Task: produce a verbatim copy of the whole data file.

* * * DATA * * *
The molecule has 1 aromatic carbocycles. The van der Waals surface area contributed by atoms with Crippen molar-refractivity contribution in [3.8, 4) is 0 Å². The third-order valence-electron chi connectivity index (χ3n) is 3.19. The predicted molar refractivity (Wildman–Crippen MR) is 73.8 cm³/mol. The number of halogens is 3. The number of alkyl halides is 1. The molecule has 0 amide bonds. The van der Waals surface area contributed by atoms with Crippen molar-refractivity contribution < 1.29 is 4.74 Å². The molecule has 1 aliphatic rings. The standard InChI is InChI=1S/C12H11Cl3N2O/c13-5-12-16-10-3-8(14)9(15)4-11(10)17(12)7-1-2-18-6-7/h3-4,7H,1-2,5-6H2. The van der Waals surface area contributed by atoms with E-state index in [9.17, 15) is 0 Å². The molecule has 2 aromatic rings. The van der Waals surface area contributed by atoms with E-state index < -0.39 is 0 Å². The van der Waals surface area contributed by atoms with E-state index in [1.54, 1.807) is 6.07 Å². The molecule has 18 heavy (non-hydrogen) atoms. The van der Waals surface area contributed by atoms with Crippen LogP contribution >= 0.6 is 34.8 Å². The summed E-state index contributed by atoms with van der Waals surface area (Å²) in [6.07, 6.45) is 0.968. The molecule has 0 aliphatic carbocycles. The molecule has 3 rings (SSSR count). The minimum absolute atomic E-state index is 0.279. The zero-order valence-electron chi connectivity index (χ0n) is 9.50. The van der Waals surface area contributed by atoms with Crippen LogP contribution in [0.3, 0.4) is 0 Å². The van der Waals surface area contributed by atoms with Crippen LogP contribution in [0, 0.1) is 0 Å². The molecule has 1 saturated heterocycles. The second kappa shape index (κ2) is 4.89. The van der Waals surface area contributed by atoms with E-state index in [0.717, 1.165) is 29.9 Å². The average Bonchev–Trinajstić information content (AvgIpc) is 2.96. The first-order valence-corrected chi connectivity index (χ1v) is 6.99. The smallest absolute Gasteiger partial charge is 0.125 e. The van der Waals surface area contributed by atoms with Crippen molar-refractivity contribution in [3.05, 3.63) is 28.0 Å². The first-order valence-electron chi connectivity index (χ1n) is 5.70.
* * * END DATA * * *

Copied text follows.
The molecule has 1 aromatic carbocycles. The van der Waals surface area contributed by atoms with Crippen molar-refractivity contribution in [3.8, 4) is 0 Å². The third-order valence-electron chi connectivity index (χ3n) is 3.19. The predicted molar refractivity (Wildman–Crippen MR) is 73.8 cm³/mol. The number of halogens is 3. The number of alkyl halides is 1. The molecule has 0 amide bonds. The van der Waals surface area contributed by atoms with Crippen molar-refractivity contribution < 1.29 is 4.74 Å². The molecule has 1 aliphatic rings. The standard InChI is InChI=1S/C12H11Cl3N2O/c13-5-12-16-10-3-8(14)9(15)4-11(10)17(12)7-1-2-18-6-7/h3-4,7H,1-2,5-6H2. The van der Waals surface area contributed by atoms with E-state index in [9.17, 15) is 0 Å². The molecule has 2 aromatic rings. The van der Waals surface area contributed by atoms with E-state index < -0.39 is 0 Å². The van der Waals surface area contributed by atoms with E-state index in [1.54, 1.807) is 6.07 Å². The molecule has 18 heavy (non-hydrogen) atoms. The van der Waals surface area contributed by atoms with Crippen LogP contribution >= 0.6 is 34.8 Å². The summed E-state index contributed by atoms with van der Waals surface area (Å²) in [6.07, 6.45) is 0.968. The molecule has 0 aliphatic carbocycles. The molecule has 3 rings (SSSR count). The minimum absolute atomic E-state index is 0.279. The zero-order valence-electron chi connectivity index (χ0n) is 9.50. The van der Waals surface area contributed by atoms with Crippen LogP contribution in [0.3, 0.4) is 0 Å². The van der Waals surface area contributed by atoms with Crippen LogP contribution in [0, 0.1) is 0 Å². The molecule has 1 saturated heterocycles. The second kappa shape index (κ2) is 4.89. The van der Waals surface area contributed by atoms with E-state index in [0.717, 1.165) is 29.9 Å². The average Bonchev–Trinajstić information content (AvgIpc) is 2.96. The first-order valence-corrected chi connectivity index (χ1v) is 6.99. The smallest absolute Gasteiger partial charge is 0.125 e. The van der Waals surface area contributed by atoms with Crippen molar-refractivity contribution in [3.05, 3.63) is 28.0 Å². The first-order valence-electron chi connectivity index (χ1n) is 5.70.